Here's Exactly What Too Much Sitting Does to Your Body from Here's Exactly What Too Much Sitting Does to Your Body
Here's Exactly What Too Much Sitting Does to Your Body
Sitting for long periods of time increases your risk for colon, endometrial and, possibly, lung cancer by 66 percent, according to a study, which looked at more than 4 million individuals and 68,936 cancer cases. The research found that even in physically active individuals, sitting increased the risk, and the risk worsened with each two hour increase in sitting time.
This is hardly a surprise. In a study on weight gain and loss, where every aspect of diet and exercise was controlled in a lab, researchers added 1,000 calories to all of the subjects’ daily diets. None of the people were permitted to exercise. Those who maintained their weight did so by moving more throughout the day. But not all kinds of sitting may be equal. Research analysis found that obesity was prospectively associated with time spent watching TV per week but not other types of sitting.
When you sit for too long, it becomes difficult to maintain good posture. You will naturally begin to slouch and slump as you reposition yourself to keep comfortable. Before too long, this slouching at the desk will begin to affect your posture when you stand and walk. Poor posture doesn’t only look unattractive, but it’s painful and messes up the spine.
Fat is stored
LPL, or lipoprotein lipase, is an enzyme that breaks down fat and uses it as energy. When the enzyme isn’t working as it should, that fat is stored. In a study, mice were tested for LPL levels in three states—laying down for most of the day, standing for most of the day and exercising. LDL activity in the laying mice was very low, levels rose more than 10 times when the mice simply stood.
In a study men and women who sat more than six hours a day died earlier than their counterparts who limited sitting time to three hours a day or less. The study surveyed 53,440 men and 69,776 women who were healthy at the start of the study and over the course of the 14-year follow-up they saw a higher rate of mortality among the frequent sitters. Associations were strongest for cardiovascular disease mortality.
Deep Vein Thrombosis
Deep vein thrombosis is a health complication in which dangerous blood clots form in the large veins of your legs. Sometimes, pieces of these clots can break away from the clot itself and be pumped into the narrow blood vessels of the lungs. The risk of complications caused by deep vein thrombosis is highest in people who fly often, sit for prolonged periods of time, smoke and are pregnant.
A Dutch study shows that just an extra hour of sitting is enough to increase your chance of developing the condition by 22 percent. The conclusion was that sedentary behavior at least partly preceded type 2 diabetes, as the associations were similar among participants who did not spend more time sedentary because of their health. Separate studies suggest that being inactive for more than three hours a day decreases people’s life expectancy by two years.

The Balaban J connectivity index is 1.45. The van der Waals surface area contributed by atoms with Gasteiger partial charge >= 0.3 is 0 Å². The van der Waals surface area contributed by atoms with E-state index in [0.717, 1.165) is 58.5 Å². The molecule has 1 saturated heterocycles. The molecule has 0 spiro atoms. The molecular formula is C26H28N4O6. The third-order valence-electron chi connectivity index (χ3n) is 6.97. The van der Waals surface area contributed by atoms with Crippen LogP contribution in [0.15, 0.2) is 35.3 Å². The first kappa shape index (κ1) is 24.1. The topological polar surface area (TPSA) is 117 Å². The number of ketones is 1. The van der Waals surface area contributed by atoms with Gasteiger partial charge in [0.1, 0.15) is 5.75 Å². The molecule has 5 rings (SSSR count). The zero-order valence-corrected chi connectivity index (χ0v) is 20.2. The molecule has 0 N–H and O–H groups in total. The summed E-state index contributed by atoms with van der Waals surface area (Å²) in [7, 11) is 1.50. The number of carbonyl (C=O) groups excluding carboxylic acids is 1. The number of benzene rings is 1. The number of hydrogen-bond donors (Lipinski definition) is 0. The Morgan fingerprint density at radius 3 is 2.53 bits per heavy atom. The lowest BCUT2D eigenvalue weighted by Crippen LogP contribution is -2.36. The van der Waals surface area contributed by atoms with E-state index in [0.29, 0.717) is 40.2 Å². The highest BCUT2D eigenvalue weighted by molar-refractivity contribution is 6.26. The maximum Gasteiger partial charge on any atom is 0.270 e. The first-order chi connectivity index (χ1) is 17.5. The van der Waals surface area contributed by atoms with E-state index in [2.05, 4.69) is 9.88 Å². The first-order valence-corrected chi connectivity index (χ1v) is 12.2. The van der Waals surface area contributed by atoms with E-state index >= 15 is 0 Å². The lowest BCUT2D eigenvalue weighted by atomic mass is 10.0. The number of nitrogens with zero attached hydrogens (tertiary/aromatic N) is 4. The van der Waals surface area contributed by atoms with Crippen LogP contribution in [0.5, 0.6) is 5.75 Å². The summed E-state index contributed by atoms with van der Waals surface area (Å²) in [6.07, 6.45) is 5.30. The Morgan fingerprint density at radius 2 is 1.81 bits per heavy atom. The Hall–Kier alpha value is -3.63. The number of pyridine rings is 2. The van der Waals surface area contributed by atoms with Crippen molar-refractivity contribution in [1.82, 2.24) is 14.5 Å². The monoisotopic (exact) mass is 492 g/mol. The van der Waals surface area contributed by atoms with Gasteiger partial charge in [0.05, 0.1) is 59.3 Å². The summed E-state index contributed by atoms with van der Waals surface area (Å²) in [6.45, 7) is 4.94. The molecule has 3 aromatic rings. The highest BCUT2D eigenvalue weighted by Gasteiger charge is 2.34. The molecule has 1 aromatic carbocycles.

Weakened muscles combined with poor circulation from keeping your legs still for a prolonged period of time lead to a number of leg and hip problems. Your gluteus muscles are some of the most important muscles in your legs. They are responsible for helping you keep balance. When you sit for a longtime, your glutes are at rest and doing nothing but cushioning you. As these muscles lose their tone, you may experience trouble maintaining good balance.
Since sitting reduces circulation it’s harder for “feel-good hormones” to make their way to receptors. A study followed 9,000 middle-aged women and determined that those who sat longer and did not meet minimum exercise requirements suffered from depression at much higher rates compared with the women who sat less and exercised more. When it came to sitting, those who sat for more than seven hours a day were 47 percent more likely to suffer from depression than those who sat four hours or fewer.
Weight gain combined with poor posture inevitably leads to issues with chronic pain. When you sit for too long, the muscles in your back and neck tense up and before you know it, you’ll be suffering from serious aches and pains throughout your shoulders, neck and back.
Muscles are healthiest when they are being used and challenged on a regular basis. Keep them engaged. Muscles are pliable but when locked in sitting position for the majority of the day, every day, they do get stiff. After years of constantly sitting, the body is used to sitting and not as proficient at running, jumping or even standing.
Sitting for more than six hours a day has been linked with a higher risk of mental health issues such as anxiety. A study collected data from 3,367 government employees as a part of a broader health outreach program. They each filled out a psychological assessment for four weeks. Those who exercised after work were not protected from the adverse effects of sitting. Even when they were physically active in their off hours, those who sat most of the day still showed higher rates of anxiety.
Cells in muscles that have not been moving don’t respond well to insulin, according to a study. The result is the pancreas making more and more, which can lead to diabetes. Interrupting sitting time with short bouts of light- or moderate-intensity walking lowers glucose and insulin levels in overweight and obese adults.